Illustrating the hazard function across values of an independent continuous varable

I'm running a Cox model in which my main interest is the effect of a continuous independent variable on the hazard of committing crime.

I want to illustrate the effect of this variable. For this purpose, I produced the hazard function based on 5 values of this variable, and got a graph with 5 lines, one for each value, where the x-axis is time and the y-axis is the hazard function. However, since I'm not interested in the change of hazard over time, but rather in the difference in hazard between the 5 values of the independent variable, I calculated the mean of the hazard for each line (i.e., the values across all time points). Just to illustrate, this gives me, for example, that the mean hazard for a value of 0 in the independent variable is 0.5, whereas it is 1.5 for a value of 1.

Does that make any sense to report my results this way? I'm open to other suggestions.

Thanks!

It's tricky to try to work with the hazard per se in a Cox model, as it isn't directly estimated. The Cox model's regression coefficient for a predictor is the log-hazard difference versus its reference value. After the model is fit you can then estimate the hazard function for a set of reference predictor values and adjust it for other predictor values, but that hazard will be exactly 0 between event times.

What you seem to be doing it to calculate an average hazard over some period of time (cumulative hazard at time $$t$$ divided by $$t$$) as a function of the continuous predictor. I'd be reluctant to do that, as that depends on the choice of time span, with cumulative hazards unbounded over time. See Wikipedia.

What's typically done in this situation is to start with reference values for all predictors in the model.* For example, choose the average value of your continuous predictor as its reference, and choose representative values of the other predictors.

Then make a set of predictions (with confidence intervals) from the model, relative to that set of reference values, over a range of values of your continuous predictor of interest. You can then plot the linear predictor (log-hazard) from the model or exponentiate it to get the hazard ratio with respect to the reference condition.

One warning: if you include only a single term for a continuous predictor in your model, the model assumes that the log-hazard is linearly associated with the predictor value. That's often not a good assumption. If you did that, then the plot I recommend will be a straight line on the log-hazard scale.

You should consider modeling a continuous predictor flexibly, for example via a regression spline. See Chapter 2 of Frank Harrell's Regression Modeling Strategies, for example.

*Software for fitting Cox models chooses a set of reference values, but the default choices might not necessarily make sense for your application.

• Dear @EdM, thank you for the detailed answer. Would it make sense to calculate the Nelson–Aalen cumulative hazard function for different values of the independent variable, and then report the cumulative hazard at the last time point? This way I can say, for example, that the cumulative hazard to commit crime is 0.20 for those with a value of X in the independent variable, but 0.30 for those with a value of Y. Hope I'm being clear enough.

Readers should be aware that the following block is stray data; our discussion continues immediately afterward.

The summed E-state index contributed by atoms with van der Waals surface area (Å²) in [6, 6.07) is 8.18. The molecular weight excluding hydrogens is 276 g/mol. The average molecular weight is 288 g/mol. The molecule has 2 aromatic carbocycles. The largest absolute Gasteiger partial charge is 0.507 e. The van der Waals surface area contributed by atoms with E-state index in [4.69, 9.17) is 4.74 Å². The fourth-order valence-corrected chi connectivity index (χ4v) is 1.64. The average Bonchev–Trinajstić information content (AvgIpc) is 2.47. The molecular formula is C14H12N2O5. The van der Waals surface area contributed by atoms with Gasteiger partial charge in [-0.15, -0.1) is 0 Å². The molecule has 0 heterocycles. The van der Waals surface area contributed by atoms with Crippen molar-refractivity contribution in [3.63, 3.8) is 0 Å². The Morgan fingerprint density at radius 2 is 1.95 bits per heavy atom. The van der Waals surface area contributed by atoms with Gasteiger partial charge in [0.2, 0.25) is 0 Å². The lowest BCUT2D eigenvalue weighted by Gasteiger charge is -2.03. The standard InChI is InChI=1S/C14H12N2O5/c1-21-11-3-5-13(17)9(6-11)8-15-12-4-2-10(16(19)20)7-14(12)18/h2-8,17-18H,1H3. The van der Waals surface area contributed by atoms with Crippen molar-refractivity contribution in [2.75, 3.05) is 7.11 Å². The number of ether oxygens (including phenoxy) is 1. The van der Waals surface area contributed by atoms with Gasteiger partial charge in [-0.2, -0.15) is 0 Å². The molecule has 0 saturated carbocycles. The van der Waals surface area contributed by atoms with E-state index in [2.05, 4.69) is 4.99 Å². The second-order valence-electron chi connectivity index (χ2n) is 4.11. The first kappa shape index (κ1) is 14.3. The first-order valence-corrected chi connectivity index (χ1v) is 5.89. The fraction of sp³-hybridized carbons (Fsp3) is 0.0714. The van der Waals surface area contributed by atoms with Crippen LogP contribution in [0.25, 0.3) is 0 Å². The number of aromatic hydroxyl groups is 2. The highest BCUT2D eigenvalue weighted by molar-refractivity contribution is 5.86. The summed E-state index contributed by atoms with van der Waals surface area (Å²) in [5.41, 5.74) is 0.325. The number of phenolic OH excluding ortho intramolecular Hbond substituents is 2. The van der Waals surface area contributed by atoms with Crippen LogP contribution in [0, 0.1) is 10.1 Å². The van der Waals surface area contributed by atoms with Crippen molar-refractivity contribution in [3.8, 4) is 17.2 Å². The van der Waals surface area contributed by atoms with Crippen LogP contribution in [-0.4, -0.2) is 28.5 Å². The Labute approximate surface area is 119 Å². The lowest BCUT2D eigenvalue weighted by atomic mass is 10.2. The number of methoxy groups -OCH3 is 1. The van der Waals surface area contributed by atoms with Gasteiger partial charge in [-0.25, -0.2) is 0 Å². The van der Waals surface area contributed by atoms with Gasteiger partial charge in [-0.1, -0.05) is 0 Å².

– Eran
Commented Dec 11, 2023 at 18:02
• @Eran you could do that, but it would be easier for others to understand if you reported the event probability as a function of the continuous predictor value at that last time point. That comes from the Nelson-Aalen cumulative hazard, anyway. Cumulative hazards are hard to grasp for many people; event probabilities are much easier. You will have to choose and specify in your report the values of the other predictors, if you want to report absolute hazards or probabilities.
– EdM
Commented Dec 11, 2023 at 22:23
• Great, thanks @EdM. If I understand correctly, in STATA at least, these are calculated not from the Cox regression estimates. So if I report them, would it make more sense to do that before I show the Cox results, or after?
– Eran
Commented Dec 12, 2023 at 3:16
• @Eran survival probability predictions start with fitting a Cox model, using the coefficient estimates to get the baseline cumulative hazard (Nelson-Aalen-Breslow), adjusting the cumulative hazard for specific predictor values, and converting cumulative hazard to survival probability. See this page, for example. In that sense the probabilities aren't calculated "from the Cox regression estimates," but they come from calculations starting from the fitted model. Report the Cox model and then the probability estimates derived from it.
– EdM
Commented Dec 12, 2023 at 13:20

Instead of looking at the hazard, you could use the survival probability using the contsurvplot package (https://robindenz1.github.io/contsurvplot/). For example, you could use the plot_surv_area() function to create a survival area plot, which visualizes the survival probability as a function of time and the continuous variable. These plots look like this:

In the associated paper we go into more depth and showcase some alternatives. You can find the paper here: https://www.ncbi.nlm.nih.gov/pmc/articles/PMC10392888/